One of the things going on on the site is the 'Chain of Generosity'. There's two of them: one for the US and one for Europe, for reasons of postage. It works as follows:
- Someone offers something from their collection. Perhaps something they don't need or play anymore.
- Others can express their interest in the offer.
- After a set period, a 'winner' is chosen (using the RPGGeek dice roller, of course).
- The person offering sends the item to the winner -- without any cost to the winner!
- The winner then becomes the next 'link' in the chain, by posting up an offer themselves.
It's fun, and sometimes there's something in there that's really interesting. I've gotten a nice hardcover with short side-quests from a Frenchman earlier, and sent the full Fireborn set in hardcover to Germany. I had gotten those books as part of a lot in the auction of RPG books from rupertdaily's estate. It was fun to send those books off to a place where they might get used.
A few weeks ago, an offer came by that I was interested in: the Star Wars: Age of Rebellion Beta rules. Those came out at Gencon, a year before the final version came out. It's kinda light in art, and it might not have the exact same rules as the final game (it's a beta, after all), but for something I was interested in and for free? Hell yeah, I got in on that and yesterday the book came in the mail!
In return, I reprised my set of offers from the previous time. I also added some Rolemaster rulebooks and a classic module that I had in surplus. However, after one week, I didn't have any takers! That's a bit of a problem, of course, but it's to be expected: the pool of participants is not very large, and most of the 'movable' inventory has found a new home already.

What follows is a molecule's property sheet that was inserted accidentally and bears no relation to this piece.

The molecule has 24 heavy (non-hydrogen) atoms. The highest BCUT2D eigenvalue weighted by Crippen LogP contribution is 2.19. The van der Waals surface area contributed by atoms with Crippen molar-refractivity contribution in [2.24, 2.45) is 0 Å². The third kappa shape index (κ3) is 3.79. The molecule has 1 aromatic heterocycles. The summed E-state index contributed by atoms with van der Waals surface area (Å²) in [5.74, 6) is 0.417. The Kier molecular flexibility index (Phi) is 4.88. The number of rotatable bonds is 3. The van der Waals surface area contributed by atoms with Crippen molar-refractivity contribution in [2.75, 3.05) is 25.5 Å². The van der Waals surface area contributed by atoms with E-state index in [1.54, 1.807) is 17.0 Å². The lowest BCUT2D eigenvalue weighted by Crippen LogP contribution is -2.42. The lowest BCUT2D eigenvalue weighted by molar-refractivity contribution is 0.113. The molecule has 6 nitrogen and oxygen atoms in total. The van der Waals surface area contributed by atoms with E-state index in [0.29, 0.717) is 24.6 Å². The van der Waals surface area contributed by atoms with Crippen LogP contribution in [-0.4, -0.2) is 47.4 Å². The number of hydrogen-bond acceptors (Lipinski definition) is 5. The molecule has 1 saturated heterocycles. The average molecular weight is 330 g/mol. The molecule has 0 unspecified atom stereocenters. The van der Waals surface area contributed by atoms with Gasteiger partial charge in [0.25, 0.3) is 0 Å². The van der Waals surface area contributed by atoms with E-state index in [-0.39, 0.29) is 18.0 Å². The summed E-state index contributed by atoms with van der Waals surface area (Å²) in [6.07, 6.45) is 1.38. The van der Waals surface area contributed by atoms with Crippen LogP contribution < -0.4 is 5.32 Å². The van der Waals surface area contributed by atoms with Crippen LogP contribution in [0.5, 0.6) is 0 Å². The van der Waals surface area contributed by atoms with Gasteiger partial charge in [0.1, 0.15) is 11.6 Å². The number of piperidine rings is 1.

This put me in a bit of a bind (that some of the current 'links' of the other chains are already in): what if nobody wants what you are offering? Surely you do not want to be the one that makes the chain break! And so I decided to throw in another offer: I would print and bind a RPG-related PDF for the winner. Lots of people buy their roleplaying books in PDF format: lots of stuff can be found over at DriveThruRPG, and it's a cheap way to expand your collection. I've once bound a roleplaying game into a hardcover, and it's a fun thing to do.
Within a few days, I had eight people who wanted in. Apparently, there's a market for this... And the cool thing is that I can repeat the offer again and again, because it's not something that dissapears from my collection!